Income is retained and spent locally which benefits local retail and service businesses, which is a likely benefit to the public opinion of the military installation.

Budgeting and Finance

Budgets and financing are important considerations. In this case, initial cost can be quite low.

Equipment can be purchased or leased with option to buy.

Gardening projects can make a minimal initial investment and grow by reinvestment of proceeds.

Labor can be at nominal rates plus participation in surplus or food sharing.

Space may be available on-base, especially where downsizing has resulted in unused floorspace.

GOE has developed a a comprehensive startup budget planning procedure with many options.


No other program is as inexpensive and easy to start while having the variety of beneficial outcomes. Done correctly, it pays for itself. GOE stands ready to assist local organizers with curriculum and management services with a view to making each local activity independent and productive.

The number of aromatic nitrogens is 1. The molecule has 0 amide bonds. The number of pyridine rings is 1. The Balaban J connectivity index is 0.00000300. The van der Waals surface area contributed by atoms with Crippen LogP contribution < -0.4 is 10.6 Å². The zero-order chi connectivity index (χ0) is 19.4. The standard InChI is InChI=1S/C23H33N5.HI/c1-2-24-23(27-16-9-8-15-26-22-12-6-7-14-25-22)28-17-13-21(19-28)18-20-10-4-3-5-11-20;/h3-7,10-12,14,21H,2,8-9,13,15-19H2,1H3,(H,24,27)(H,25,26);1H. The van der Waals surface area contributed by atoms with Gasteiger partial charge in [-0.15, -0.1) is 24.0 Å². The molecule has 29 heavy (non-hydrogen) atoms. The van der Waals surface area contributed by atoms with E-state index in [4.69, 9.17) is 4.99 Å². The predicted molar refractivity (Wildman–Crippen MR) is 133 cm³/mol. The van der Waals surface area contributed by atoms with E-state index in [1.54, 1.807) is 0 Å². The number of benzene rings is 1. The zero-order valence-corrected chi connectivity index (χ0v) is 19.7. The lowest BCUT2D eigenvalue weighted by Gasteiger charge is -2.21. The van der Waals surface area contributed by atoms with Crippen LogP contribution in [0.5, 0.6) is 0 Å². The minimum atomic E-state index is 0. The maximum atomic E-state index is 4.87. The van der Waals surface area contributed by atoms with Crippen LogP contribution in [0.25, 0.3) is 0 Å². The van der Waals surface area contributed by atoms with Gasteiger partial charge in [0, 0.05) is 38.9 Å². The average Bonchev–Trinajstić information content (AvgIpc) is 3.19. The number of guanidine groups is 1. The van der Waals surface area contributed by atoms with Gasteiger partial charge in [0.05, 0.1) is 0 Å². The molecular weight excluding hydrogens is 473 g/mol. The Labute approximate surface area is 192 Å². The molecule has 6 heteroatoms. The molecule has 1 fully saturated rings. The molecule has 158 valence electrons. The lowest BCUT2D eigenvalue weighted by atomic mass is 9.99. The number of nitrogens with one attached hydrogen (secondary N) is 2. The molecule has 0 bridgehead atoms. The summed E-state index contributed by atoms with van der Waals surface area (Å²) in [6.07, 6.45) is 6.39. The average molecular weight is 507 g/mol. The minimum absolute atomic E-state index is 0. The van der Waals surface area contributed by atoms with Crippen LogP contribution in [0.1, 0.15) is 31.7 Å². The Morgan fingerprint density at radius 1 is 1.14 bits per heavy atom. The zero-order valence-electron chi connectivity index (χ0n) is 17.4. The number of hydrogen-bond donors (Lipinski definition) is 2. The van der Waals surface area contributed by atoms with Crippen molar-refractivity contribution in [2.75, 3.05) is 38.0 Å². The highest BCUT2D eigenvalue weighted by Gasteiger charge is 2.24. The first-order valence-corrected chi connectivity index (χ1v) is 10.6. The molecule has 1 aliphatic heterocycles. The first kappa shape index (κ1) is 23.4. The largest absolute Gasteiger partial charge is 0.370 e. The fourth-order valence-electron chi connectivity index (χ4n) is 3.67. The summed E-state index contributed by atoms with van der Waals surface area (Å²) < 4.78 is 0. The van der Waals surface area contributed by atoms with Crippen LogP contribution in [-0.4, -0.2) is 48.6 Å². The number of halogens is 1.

Hydroponic Cropping Systems (examples only; the program specifically avoids teaching to the technology, instead emphasizing goals and flexible approaches.)

How to Grow Microgreens - Start to Finish

Grow Fodder in Seven Days -

Leafy Greens/Herbs: Leafy Green Machine


A New Model for Training and Re-Entry

When I returned to college in 2011, my perspective was very different from my classmates. As a seasoned IT professional with over 40 years experience, I was more concerned about the problems I wanted to solve than what I wanted to be or do for a living upon graduation.

In 2013, I graduated with a BA in Environmental Studies. The interdisciplinary learning experience included related Sciences, Technologies, Engineering, Agriculture and Mathematics (STE@M).

This led to the creation of Garden of Eden Urban Farming, first as a community development course and later as a consulting firm.

— Michael Twiggs founder